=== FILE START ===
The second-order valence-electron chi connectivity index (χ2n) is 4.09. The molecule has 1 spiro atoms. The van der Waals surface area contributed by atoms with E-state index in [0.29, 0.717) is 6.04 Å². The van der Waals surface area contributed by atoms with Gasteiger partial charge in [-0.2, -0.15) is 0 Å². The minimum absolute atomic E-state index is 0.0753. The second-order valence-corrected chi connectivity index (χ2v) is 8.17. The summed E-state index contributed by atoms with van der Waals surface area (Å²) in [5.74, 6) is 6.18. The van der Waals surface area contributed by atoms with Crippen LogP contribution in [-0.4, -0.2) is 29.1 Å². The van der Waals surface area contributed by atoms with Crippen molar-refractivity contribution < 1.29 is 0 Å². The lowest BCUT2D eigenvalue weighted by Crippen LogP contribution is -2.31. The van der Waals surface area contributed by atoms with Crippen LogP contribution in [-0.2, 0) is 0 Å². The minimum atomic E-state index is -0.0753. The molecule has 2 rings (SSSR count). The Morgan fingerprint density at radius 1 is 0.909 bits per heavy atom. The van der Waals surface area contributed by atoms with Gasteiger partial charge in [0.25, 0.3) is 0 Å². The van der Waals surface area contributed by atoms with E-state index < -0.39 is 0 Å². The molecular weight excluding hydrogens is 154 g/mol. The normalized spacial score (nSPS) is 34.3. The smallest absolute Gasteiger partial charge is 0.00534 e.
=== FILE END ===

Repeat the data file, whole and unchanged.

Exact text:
The second-order valence-electron chi connectivity index (χ2n) is 4.09. The molecule has 1 spiro atoms. The van der Waals surface area contributed by atoms with E-state index in [0.29, 0.717) is 6.04 Å². The van der Waals surface area contributed by atoms with Gasteiger partial charge in [-0.2, -0.15) is 0 Å². The minimum absolute atomic E-state index is 0.0753. The second-order valence-corrected chi connectivity index (χ2v) is 8.17. The summed E-state index contributed by atoms with van der Waals surface area (Å²) in [5.74, 6) is 6.18. The van der Waals surface area contributed by atoms with Crippen LogP contribution in [-0.4, -0.2) is 29.1 Å². The van der Waals surface area contributed by atoms with Crippen molar-refractivity contribution < 1.29 is 0 Å². The lowest BCUT2D eigenvalue weighted by Crippen LogP contribution is -2.31. The van der Waals surface area contributed by atoms with Crippen LogP contribution in [-0.2, 0) is 0 Å². The minimum atomic E-state index is -0.0753. The molecule has 2 rings (SSSR count). The Morgan fingerprint density at radius 1 is 0.909 bits per heavy atom. The van der Waals surface area contributed by atoms with Gasteiger partial charge in [0.25, 0.3) is 0 Å². The van der Waals surface area contributed by atoms with E-state index < -0.39 is 0 Å². The molecular weight excluding hydrogens is 154 g/mol. The normalized spacial score (nSPS) is 34.3. The smallest absolute Gasteiger partial charge is 0.00534 e.